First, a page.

Kazuo Okada’s Manila Bay Resorts on schedule in its construction, but whether it opens on time is another matter entirely.
That appears to be where its going unless Okada can resolve all the allegations that are being thrown his way by the Philippine government. According to Francis Hernando, Pagcor vice president for gaming license and development at Pagcor, Okada’s casino license may be put on hold until all their pending cases in the country are resolved.
That’s a pretty big deal if Manila Bay Resorts is completed and it can’t open its casinos. That’s like a Starbucks opening and not being able to serve coffee. But such is the predicament Okada and Universal Entertainment have found themselves after getting embroiled in allegations of violating the Philippines’ anti-dummy law.
“We have sent them a notice that we will not allow them to start casino operation until all their pending cases are resolved,” Hernando recently told a House committee on games and amusement. But despite all the warnings Pagcor has issued to Okada and Tiger Resorts, the Philippine subsidiary of Universal, the latter remains firm on its commitment to finish construction on schedule with an eye towards opening the joint late next year.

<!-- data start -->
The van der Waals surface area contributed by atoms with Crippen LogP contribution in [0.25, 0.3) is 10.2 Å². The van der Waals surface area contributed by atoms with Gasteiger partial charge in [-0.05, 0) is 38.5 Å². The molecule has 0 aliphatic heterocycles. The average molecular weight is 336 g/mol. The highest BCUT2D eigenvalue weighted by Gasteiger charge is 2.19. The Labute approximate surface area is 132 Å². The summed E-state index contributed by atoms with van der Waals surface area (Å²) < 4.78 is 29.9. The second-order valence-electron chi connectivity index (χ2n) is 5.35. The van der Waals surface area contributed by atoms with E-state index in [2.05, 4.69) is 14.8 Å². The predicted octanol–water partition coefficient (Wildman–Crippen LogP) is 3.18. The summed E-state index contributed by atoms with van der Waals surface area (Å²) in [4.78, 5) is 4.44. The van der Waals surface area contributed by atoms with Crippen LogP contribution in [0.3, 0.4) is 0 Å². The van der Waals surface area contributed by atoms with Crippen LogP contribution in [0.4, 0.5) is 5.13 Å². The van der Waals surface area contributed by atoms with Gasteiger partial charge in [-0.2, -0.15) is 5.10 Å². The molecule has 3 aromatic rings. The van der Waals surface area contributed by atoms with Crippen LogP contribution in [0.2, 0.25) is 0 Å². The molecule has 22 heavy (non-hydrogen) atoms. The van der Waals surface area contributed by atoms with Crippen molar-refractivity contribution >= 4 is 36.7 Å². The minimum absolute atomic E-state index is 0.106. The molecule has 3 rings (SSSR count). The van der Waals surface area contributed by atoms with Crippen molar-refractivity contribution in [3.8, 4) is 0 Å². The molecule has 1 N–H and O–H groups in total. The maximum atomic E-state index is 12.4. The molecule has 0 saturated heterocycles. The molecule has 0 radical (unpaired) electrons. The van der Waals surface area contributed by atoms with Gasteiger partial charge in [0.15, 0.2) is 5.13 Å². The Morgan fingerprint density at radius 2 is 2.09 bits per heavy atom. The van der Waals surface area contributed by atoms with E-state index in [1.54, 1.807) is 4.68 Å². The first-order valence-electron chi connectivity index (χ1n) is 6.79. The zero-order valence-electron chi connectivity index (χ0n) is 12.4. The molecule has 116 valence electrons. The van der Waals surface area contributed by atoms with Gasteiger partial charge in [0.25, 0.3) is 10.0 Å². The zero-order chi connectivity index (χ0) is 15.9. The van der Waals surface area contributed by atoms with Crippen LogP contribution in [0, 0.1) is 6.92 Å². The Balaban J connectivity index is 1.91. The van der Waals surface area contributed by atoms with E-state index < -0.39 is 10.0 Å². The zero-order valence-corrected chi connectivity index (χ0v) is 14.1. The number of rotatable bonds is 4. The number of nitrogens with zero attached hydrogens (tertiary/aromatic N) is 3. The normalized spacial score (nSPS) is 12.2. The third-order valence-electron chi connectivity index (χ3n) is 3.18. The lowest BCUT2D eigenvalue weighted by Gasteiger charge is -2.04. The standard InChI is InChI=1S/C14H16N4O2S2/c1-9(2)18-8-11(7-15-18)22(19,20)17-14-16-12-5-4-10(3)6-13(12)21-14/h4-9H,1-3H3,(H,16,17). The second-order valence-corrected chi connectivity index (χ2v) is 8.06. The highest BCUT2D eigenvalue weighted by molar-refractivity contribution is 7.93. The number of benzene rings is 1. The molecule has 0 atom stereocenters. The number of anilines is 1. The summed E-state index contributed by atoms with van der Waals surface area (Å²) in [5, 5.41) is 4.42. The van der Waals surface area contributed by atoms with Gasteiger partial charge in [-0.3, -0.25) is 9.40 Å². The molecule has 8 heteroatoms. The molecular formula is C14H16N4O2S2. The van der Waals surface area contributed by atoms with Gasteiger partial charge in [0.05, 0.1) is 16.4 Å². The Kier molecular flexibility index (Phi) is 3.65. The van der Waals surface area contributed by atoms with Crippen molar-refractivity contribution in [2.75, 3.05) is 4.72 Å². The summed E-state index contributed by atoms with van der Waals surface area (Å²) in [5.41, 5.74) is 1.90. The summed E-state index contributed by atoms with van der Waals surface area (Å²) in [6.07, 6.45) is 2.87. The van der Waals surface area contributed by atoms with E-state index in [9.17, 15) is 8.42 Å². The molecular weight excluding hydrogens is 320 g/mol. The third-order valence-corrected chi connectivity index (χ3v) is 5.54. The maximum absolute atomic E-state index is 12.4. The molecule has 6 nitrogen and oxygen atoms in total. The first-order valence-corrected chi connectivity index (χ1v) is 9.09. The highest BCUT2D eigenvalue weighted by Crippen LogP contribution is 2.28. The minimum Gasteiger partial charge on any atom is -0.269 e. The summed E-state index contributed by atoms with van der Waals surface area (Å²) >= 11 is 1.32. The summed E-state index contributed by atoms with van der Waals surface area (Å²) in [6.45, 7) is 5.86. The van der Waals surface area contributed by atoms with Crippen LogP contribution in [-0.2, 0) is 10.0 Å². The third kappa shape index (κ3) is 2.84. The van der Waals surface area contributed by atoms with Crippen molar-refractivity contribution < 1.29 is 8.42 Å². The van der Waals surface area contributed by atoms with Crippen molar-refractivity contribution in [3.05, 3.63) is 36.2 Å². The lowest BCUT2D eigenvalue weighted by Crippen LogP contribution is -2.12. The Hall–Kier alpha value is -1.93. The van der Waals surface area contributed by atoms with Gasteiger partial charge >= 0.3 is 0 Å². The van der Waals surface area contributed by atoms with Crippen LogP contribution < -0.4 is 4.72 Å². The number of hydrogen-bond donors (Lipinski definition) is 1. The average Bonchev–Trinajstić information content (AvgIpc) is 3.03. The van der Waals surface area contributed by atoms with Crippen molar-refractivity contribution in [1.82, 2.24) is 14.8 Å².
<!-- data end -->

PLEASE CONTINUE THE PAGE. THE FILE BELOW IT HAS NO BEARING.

That in itself could be a problem, too, something a local congressman pointed out during the committee hearing. “They might use that against you,” Rep. Elpidio Barzaga Jr. of Dasmariñas City in Cavite told Pagcor. “If you do not allow them to open, they will go after Pagcor and they might even claim reimbursement for what they have spent.”
The congressman expressed concern that if Pagcor continues to let Okada build his integrated resort and casino in the country, he would be empowered to open his casino despite Pagcor’s warnings. Hernando, however, doused those concerns, assuring Philippine lawmakers that Pagcor will act on stopping construction of the resort if its warnings to Okada aren’t taken with the seriousness it deserves.